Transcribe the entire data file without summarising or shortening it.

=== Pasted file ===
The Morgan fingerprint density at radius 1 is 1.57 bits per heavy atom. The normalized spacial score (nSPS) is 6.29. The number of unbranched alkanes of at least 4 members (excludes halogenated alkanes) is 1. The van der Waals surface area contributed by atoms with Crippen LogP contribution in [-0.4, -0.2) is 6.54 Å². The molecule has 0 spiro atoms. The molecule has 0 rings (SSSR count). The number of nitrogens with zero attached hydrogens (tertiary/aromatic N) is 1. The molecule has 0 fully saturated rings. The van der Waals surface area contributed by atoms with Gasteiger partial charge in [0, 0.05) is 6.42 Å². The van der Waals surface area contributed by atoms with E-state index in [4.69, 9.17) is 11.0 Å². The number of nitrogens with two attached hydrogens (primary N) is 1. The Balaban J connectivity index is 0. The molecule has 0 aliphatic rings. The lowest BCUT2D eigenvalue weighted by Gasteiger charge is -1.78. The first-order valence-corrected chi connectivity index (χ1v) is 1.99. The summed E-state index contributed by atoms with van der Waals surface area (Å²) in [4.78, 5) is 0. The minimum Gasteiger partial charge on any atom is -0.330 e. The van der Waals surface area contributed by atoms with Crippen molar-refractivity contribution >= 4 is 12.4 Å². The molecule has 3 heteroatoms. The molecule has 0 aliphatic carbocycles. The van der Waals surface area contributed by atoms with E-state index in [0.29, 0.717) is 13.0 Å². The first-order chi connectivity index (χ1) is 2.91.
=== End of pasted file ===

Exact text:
The Morgan fingerprint density at radius 1 is 1.57 bits per heavy atom. The normalized spacial score (nSPS) is 6.29. The number of unbranched alkanes of at least 4 members (excludes halogenated alkanes) is 1. The van der Waals surface area contributed by atoms with Crippen LogP contribution in [-0.4, -0.2) is 6.54 Å². The molecule has 0 spiro atoms. The molecule has 0 rings (SSSR count). The number of nitrogens with zero attached hydrogens (tertiary/aromatic N) is 1. The molecule has 0 fully saturated rings. The van der Waals surface area contributed by atoms with Gasteiger partial charge in [0, 0.05) is 6.42 Å². The van der Waals surface area contributed by atoms with E-state index in [4.69, 9.17) is 11.0 Å². The number of nitrogens with two attached hydrogens (primary N) is 1. The Balaban J connectivity index is 0. The molecule has 0 aliphatic rings. The lowest BCUT2D eigenvalue weighted by Gasteiger charge is -1.78. The first-order valence-corrected chi connectivity index (χ1v) is 1.99. The summed E-state index contributed by atoms with van der Waals surface area (Å²) in [4.78, 5) is 0. The minimum Gasteiger partial charge on any atom is -0.330 e. The van der Waals surface area contributed by atoms with Crippen molar-refractivity contribution >= 4 is 12.4 Å². The molecule has 3 heteroatoms. The molecule has 0 aliphatic carbocycles. The van der Waals surface area contributed by atoms with E-state index in [0.29, 0.717) is 13.0 Å². The first-order chi connectivity index (χ1) is 2.91.